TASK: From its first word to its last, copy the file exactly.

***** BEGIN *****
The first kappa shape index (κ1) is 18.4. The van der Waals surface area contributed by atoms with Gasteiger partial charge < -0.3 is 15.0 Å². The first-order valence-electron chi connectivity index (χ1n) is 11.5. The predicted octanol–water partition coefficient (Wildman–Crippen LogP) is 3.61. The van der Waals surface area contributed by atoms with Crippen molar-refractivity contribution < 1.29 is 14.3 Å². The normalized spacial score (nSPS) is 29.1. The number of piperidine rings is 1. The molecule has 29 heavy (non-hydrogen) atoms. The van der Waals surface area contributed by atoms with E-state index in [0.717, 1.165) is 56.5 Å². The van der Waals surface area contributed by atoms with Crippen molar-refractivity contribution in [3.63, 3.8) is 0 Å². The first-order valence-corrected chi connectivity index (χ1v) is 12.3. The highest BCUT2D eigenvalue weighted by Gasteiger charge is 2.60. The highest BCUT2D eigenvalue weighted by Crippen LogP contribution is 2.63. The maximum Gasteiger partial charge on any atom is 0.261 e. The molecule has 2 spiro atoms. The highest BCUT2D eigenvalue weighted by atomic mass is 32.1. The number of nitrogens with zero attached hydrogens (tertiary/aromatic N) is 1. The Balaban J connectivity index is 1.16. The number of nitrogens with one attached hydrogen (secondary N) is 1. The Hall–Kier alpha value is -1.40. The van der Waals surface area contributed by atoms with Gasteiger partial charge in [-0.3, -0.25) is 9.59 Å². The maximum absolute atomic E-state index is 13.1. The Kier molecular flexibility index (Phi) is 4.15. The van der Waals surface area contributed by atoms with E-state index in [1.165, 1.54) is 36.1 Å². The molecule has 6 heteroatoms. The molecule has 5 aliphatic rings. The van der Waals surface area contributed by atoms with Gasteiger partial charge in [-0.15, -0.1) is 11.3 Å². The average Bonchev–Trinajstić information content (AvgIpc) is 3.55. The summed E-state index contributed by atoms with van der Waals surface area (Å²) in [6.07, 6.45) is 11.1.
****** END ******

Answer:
The first kappa shape index (κ1) is 18.4. The van der Waals surface area contributed by atoms with Gasteiger partial charge < -0.3 is 15.0 Å². The first-order valence-electron chi connectivity index (χ1n) is 11.5. The predicted octanol–water partition coefficient (Wildman–Crippen LogP) is 3.61. The van der Waals surface area contributed by atoms with Crippen molar-refractivity contribution < 1.29 is 14.3 Å². The normalized spacial score (nSPS) is 29.1. The number of piperidine rings is 1. The molecule has 29 heavy (non-hydrogen) atoms. The van der Waals surface area contributed by atoms with E-state index in [0.717, 1.165) is 56.5 Å². The van der Waals surface area contributed by atoms with Crippen molar-refractivity contribution in [3.63, 3.8) is 0 Å². The first-order valence-corrected chi connectivity index (χ1v) is 12.3. The highest BCUT2D eigenvalue weighted by Gasteiger charge is 2.60. The highest BCUT2D eigenvalue weighted by Crippen LogP contribution is 2.63. The maximum Gasteiger partial charge on any atom is 0.261 e. The molecule has 2 spiro atoms. The highest BCUT2D eigenvalue weighted by atomic mass is 32.1. The number of nitrogens with zero attached hydrogens (tertiary/aromatic N) is 1. The Balaban J connectivity index is 1.16. The number of nitrogens with one attached hydrogen (secondary N) is 1. The Hall–Kier alpha value is -1.40. The van der Waals surface area contributed by atoms with Gasteiger partial charge in [-0.3, -0.25) is 9.59 Å². The maximum absolute atomic E-state index is 13.1. The Kier molecular flexibility index (Phi) is 4.15. The van der Waals surface area contributed by atoms with E-state index in [1.165, 1.54) is 36.1 Å². The molecule has 6 heteroatoms. The molecule has 5 aliphatic rings. The van der Waals surface area contributed by atoms with Gasteiger partial charge in [-0.15, -0.1) is 11.3 Å². The average Bonchev–Trinajstić information content (AvgIpc) is 3.55. The summed E-state index contributed by atoms with van der Waals surface area (Å²) in [6.07, 6.45) is 11.1.